Product Photography Tips to Make You Sell More

Product Photography

I’m pretty sure you have a latest-generation smartphone, and it has a built-in camera, so probably you don’t even need expensive pro gear to produce some stunning images of your products. As soon as you’ve done it, your customers will be amazed, and your sales will start skyrocket! For every eCommerce store, product photography is vital: 93% of online shoppers consider photographs to be the critical factor in their buying decision. The following product photography tips will transform you from an amateur photographer to almost a PRO.

Between optimising your organic rankings and producing perfect product listings, there is a chance that actually you haven’t got enough time to learn the art of product photography. So we have put together some quick-to-learn product photography tips for very busy people.

Lighting

Let’s start with lighting. Neither your object nor your backdrop will look how they should if you don’t get it right. There are two types of product photography lighting: artificial lighting and ambient lighting. Your budget and general knowledge about photography will help you decide which route to go. Ambient light, however, can work well for perishable items and also people. These natural-looking shots will do very well on social media, like Instagram or Facebook. If you’re shooting indoors, you want to place your product next to the light source such as window to take advantage of the natural light that comes through. If you want to shoot outdoors, do it. If the sun is out, the best times will be early mornings and late afternoons when the shadows are not too harsh, but this will highly depend on the time of year. Overcast days are always better - the light will be more even and a lot softer. For most products, especially if you want to feature every detail of your product, then artificial lighting is preferable.

Tripod

If you are relying on the ambient light tripod is a must! Putting your camera on a tripod will reduce the blur, and significantly improve the quality of your product photos if you are shooting at very slow shutter speed. Believe me; tripods make a massive difference!

Post-production

If you believe that you can take a ton of poor product photographs and use your Photoshop skills, think again. Post-production can make a big difference in the quality of a product shot, but there are some limits to what you can do. Generally, editing is about touching up and enhancing a perfectly lit product photograph. If you need to manipulate the image heavily, that’s a potential problem. In essence, the time you spend in post usually is longer than the time you spend fine-tuning the lighting and positioning your object correctly. Try to get it right in camera! Although retouching should be minimal, it’s a very usuefull skill to have in your product photography arsenal. Few minor edits – like matching the colour and removing the dust and minor scratches will make the final photo to look professional.

Inspiration

Look at your competition for inspiration and see what they are up to. Have a closer look at their digital content and try to visualise how something similar could work for your brand. Reflecting on what you like about your rivals can help you to create powerful content for your own products? The focus of each shot should be on the product. Keep it very simple; every prop should be relevant and within your colour scheme. When someone comes across your product photos and can’t imagine themselves owning it, they won’t buy! Usually, before anyone makes a purchase, they need to be sure that the product they are about to buy will be useful and improve their lives somehow. It makes it very difficult to visualise yourself using a product when they are out of context. For instance, someone who is looking to buy a fishing rod can’t really see himself buying one that’s shown sitting in the middle of a barn, but he is very likely to buy one that’s advertised in a relevant outdoor context.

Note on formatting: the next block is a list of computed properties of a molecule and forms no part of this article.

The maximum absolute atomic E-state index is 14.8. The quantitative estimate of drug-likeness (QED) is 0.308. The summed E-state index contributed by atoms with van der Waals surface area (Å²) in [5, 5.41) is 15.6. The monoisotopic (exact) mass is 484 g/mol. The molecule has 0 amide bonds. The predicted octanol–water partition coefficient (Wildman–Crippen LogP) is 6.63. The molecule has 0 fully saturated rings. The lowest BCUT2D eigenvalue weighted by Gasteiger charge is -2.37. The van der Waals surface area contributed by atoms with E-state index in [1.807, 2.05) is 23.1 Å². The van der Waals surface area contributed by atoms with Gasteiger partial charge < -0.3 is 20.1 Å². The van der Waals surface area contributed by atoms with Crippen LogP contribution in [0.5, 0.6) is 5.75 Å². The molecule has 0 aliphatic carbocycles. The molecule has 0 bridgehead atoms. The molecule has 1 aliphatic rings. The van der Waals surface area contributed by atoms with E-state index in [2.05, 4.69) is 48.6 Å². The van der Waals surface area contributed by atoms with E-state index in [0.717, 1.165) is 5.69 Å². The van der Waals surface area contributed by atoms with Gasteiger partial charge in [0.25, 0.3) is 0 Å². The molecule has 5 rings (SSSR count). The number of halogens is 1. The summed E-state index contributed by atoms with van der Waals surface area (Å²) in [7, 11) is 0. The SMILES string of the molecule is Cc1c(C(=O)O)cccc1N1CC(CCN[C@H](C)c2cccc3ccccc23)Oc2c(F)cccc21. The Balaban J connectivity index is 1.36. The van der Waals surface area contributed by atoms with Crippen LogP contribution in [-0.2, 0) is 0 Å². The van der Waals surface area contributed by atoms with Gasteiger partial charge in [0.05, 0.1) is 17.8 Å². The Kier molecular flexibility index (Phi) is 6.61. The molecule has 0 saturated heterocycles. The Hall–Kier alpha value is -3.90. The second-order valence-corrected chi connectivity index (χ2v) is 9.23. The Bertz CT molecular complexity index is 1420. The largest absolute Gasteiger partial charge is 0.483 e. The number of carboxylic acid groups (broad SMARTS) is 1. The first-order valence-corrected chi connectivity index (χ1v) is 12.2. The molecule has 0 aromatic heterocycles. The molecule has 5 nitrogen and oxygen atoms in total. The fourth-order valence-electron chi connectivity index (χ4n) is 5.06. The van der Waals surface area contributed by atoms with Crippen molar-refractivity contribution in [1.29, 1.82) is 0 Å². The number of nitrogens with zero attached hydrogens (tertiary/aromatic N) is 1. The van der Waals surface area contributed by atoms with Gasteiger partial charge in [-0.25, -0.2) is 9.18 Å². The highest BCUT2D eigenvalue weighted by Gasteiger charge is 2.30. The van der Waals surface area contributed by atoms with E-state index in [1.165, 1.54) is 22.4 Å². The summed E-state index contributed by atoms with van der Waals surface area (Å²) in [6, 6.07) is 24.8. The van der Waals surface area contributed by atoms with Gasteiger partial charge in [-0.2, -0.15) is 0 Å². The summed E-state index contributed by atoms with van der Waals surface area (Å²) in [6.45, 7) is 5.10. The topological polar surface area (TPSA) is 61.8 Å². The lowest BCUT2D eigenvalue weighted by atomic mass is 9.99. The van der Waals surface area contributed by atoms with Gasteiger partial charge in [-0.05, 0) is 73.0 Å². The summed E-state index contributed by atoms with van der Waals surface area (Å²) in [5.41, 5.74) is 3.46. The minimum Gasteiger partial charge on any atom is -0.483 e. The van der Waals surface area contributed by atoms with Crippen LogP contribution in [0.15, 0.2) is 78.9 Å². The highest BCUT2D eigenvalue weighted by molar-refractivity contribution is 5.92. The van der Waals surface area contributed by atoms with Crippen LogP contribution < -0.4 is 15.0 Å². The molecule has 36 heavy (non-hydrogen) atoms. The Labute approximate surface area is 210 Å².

Specifications

The Internet provides enormous opportunities for e-commerce businesses like yours. However, some platforms might ask you to follow some specific guidelines when it comes to product photography. Keep your product photographs simple, don’t overcrowd the background, so the product you are selling don’t get lost. For background, simple neutral colours like mauve, beige, and grey will work well, but white is always the best option. The white background is a default requirement if you are selling on sites like Amazon or eBay. Also, you might be asked to submit your product photos as TIFFs of JPGs or provide them renamed to match some templates.

Detail

You can create a very straightforward description of your products, but you can never be sure that your prospects will get the message. For some people, a couple of bullet points will do the trick, others need visual examples to help them to understand what your product has to offer. To achieve this, take multiple photos of every angle. For instance, if you are selling wallets, your product photos should showcase every single feature - inner pockets, the texture of the leather, stitching, zipps, etc..

Infographics

This type of product photography will work well if you sell items that have features you can’t clearly demonstrate with a set of standard product shots. Remember, people are not going to purchase unless they fully understand what it is and how it works. Infographic image is a powerful way to demonstrate many different features of your product. Infographic photos are also beneficial if you sell many product variations under the same category.

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